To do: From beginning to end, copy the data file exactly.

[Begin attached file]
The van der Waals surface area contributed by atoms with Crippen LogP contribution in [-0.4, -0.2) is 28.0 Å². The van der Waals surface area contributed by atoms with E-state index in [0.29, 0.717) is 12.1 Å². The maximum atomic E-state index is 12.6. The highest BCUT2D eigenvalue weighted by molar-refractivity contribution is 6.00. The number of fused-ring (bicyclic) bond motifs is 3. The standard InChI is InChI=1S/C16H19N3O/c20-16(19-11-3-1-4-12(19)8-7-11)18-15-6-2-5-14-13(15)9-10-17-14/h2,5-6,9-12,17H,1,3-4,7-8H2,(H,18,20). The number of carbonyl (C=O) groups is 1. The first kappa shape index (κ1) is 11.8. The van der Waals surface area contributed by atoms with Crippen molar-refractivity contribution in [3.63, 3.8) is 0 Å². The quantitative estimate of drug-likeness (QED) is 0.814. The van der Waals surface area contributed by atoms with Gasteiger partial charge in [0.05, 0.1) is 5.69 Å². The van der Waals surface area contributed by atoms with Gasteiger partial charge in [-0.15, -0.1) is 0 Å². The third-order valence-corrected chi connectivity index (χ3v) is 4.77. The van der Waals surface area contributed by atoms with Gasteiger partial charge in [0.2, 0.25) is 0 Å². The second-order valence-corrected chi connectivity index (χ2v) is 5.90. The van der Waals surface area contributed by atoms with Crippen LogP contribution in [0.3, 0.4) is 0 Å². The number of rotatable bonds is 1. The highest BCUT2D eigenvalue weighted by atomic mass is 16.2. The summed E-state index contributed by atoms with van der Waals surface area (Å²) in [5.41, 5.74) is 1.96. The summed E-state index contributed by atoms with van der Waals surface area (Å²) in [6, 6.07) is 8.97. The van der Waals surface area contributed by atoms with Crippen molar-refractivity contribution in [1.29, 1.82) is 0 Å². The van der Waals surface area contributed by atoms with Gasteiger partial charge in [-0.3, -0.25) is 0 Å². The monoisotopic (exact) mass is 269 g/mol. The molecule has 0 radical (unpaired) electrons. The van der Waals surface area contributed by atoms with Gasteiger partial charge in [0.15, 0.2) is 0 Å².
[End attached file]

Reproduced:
The van der Waals surface area contributed by atoms with Crippen LogP contribution in [-0.4, -0.2) is 28.0 Å². The van der Waals surface area contributed by atoms with E-state index in [0.29, 0.717) is 12.1 Å². The maximum atomic E-state index is 12.6. The highest BCUT2D eigenvalue weighted by molar-refractivity contribution is 6.00. The number of fused-ring (bicyclic) bond motifs is 3. The standard InChI is InChI=1S/C16H19N3O/c20-16(19-11-3-1-4-12(19)8-7-11)18-15-6-2-5-14-13(15)9-10-17-14/h2,5-6,9-12,17H,1,3-4,7-8H2,(H,18,20). The number of carbonyl (C=O) groups is 1. The first kappa shape index (κ1) is 11.8. The van der Waals surface area contributed by atoms with Crippen molar-refractivity contribution in [3.63, 3.8) is 0 Å². The quantitative estimate of drug-likeness (QED) is 0.814. The van der Waals surface area contributed by atoms with Gasteiger partial charge in [0.05, 0.1) is 5.69 Å². The van der Waals surface area contributed by atoms with Gasteiger partial charge in [-0.15, -0.1) is 0 Å². The third-order valence-corrected chi connectivity index (χ3v) is 4.77. The van der Waals surface area contributed by atoms with Gasteiger partial charge in [0.2, 0.25) is 0 Å². The second-order valence-corrected chi connectivity index (χ2v) is 5.90. The van der Waals surface area contributed by atoms with Crippen LogP contribution in [0.3, 0.4) is 0 Å². The number of rotatable bonds is 1. The highest BCUT2D eigenvalue weighted by atomic mass is 16.2. The summed E-state index contributed by atoms with van der Waals surface area (Å²) in [5.41, 5.74) is 1.96. The summed E-state index contributed by atoms with van der Waals surface area (Å²) in [6, 6.07) is 8.97. The van der Waals surface area contributed by atoms with Crippen molar-refractivity contribution in [1.29, 1.82) is 0 Å². The van der Waals surface area contributed by atoms with Gasteiger partial charge in [-0.3, -0.25) is 0 Å². The monoisotopic (exact) mass is 269 g/mol. The molecule has 0 radical (unpaired) electrons. The van der Waals surface area contributed by atoms with Gasteiger partial charge in [0.15, 0.2) is 0 Å².